Sex isn’t something new for me, but lately it’s been painful. Why could this be happening?
Thanks for writing in. And sorry that sex has been painful for you recently. Sex is something that should be pleasurable, so let’s try and figure out what’s going on and get to the bottom of this sex pain.
I can think of three reasons sex could suddenly start to hurt.
The first cause is what some would call a “bruised vulva.” Your vulva, the outer part of your genitals, can get bruised just like any other part of your body. This can happen from a number of causes–like hitting a hard bump when you’re on a bike or even from sex. The nerves and muscle of your vulva tissue get bruised, but you might not notice right away. Sexual arousal and penetration could cause swelling, which would would irritate your injury and make the bruise more sensitive. The solution here is time. A vulva bruise will heal, just like any other bruise. You might just want to take a break from sex until it does.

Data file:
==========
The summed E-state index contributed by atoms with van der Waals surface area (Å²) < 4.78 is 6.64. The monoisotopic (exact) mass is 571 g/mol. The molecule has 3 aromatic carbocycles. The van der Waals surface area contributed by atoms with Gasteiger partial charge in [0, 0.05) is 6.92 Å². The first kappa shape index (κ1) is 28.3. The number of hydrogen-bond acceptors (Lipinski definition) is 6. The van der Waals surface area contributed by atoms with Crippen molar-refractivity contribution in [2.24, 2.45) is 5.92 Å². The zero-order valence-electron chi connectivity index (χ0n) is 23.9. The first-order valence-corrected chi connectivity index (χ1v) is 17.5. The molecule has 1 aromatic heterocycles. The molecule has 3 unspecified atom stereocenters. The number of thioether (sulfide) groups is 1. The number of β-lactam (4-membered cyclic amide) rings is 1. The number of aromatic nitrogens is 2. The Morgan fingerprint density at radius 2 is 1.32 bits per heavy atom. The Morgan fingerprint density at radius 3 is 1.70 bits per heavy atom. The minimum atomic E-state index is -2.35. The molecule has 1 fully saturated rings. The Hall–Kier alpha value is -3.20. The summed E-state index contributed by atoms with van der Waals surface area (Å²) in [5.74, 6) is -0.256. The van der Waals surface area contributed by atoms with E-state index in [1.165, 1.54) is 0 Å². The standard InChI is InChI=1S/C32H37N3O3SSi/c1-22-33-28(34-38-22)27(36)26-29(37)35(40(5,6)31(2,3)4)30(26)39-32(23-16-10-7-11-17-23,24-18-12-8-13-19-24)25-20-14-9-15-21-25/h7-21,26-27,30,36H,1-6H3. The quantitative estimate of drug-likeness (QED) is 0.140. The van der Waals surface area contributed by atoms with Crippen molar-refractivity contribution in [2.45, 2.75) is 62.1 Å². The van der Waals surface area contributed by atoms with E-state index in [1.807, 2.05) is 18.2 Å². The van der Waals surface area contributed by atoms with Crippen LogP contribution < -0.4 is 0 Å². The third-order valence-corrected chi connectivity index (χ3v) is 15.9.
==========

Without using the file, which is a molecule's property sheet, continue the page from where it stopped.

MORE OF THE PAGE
The second issue you might be facing is called vulvodynia, which is a burning in your genital region. There are many causes and possible cures for vulvodynia. The issue that I’ve come across most regularly is actually caused by particularly alkaline urine, which basically means the acid levels in the urine are off. The urine splashes up from toileting and creates irritation. One woman I worked with found that taking 1 to 2 grams of calcium ascorbate (a form of Vitamin C) help ease her pain. If you think you could have vulvodynia, I’d recommend going to a doctor for a diagnosis and treatment plan.
Another potential reason is that some women have a hymen that is particularly thick and tough. This will make her first intercourse painful. Following this, there is often little or no pain for quite some time. Then, about a year afterward, the remaining tissue of the now broken hymen gets scarred from repeated intercourse, and eventually stops stretching. This scar tissue could be what’s causing the pain. Again, the fix for this involves going to the doctor for a closer look.
I know that I said it a few times above, but please check in with a doctor. He or she will be able to diagnose you and get you back on the path to pleasurable, pain-free sex!